It is probably my own lack in grasping what has been said, but I continue not to understand at all the difference in principle between disallowing foreign libel laws where they do not match English libel law on the ground that foreign libel laws menace free speech unnecessarily and yet allowing foreign privacy laws which are not matched by English privacy laws, even though they too might, in a particular case, menace free speech law unnecessarily. It seems to me that both kinds of interference with free speech are simply different forms of interference arising from foreign laws. I fail to understand the principle which indicates why one should be excluded and the other admitted even though there is a mis-match between the foreign system and the English system.

The noble and learned Lord, Lord Hailsham of Saint Marylebone, drew attention to the European Convention on Human Rights which guarantees both the right to privacy and the right to free speech. But that by itself does not provide adequate guidance to English judges, even if it were part of our law, as to how to deal with the problem that the amendment raises. I should make clear—it is a defect in the amendment—that the amendment is intended to cover only statements made by the media in this country of exactly the kind that troubled the noble and learned Lord the Lord Chancellor in relation to the law of defamation.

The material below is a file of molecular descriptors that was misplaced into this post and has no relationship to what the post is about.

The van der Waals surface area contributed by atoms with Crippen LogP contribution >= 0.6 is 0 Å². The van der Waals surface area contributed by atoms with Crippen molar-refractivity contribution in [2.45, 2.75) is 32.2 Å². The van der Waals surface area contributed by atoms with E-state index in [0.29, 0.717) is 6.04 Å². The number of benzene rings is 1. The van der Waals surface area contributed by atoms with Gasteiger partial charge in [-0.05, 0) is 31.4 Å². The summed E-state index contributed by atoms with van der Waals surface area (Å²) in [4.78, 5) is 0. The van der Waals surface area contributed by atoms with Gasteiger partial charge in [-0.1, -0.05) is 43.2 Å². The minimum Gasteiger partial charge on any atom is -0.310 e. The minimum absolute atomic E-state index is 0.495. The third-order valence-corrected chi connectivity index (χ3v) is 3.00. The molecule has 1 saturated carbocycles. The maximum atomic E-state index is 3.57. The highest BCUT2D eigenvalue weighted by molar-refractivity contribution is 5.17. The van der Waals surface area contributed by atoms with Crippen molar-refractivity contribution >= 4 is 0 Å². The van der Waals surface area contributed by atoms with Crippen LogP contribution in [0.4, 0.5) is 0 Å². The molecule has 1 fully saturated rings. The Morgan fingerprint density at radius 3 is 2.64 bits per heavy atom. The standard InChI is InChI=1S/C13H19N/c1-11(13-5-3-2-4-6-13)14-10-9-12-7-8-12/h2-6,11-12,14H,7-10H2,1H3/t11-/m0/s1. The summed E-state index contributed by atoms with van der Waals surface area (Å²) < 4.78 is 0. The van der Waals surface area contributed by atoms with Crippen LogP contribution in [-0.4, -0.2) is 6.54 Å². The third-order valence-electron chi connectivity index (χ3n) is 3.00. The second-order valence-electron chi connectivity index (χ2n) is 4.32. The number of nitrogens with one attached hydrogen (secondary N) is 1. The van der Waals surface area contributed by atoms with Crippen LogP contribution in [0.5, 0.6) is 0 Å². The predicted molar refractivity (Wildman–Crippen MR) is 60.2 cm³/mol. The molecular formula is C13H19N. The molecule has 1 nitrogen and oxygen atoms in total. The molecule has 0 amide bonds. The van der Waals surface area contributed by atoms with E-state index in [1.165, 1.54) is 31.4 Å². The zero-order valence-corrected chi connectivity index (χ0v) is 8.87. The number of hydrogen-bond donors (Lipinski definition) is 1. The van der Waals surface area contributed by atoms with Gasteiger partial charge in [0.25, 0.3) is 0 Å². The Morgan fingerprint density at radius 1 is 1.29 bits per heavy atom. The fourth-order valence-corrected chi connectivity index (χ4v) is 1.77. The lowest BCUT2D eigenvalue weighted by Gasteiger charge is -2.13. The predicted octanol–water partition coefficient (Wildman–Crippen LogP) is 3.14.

I should like to reflect on all that has been said in the course of this short but interesting debate and consider whether there is any need to return to the matter at a later stage. In the meantime, I beg leave to withdraw the amendment.

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Amendment, by leave, withdrawn.

Clause 14 [Transitional provision and savings]: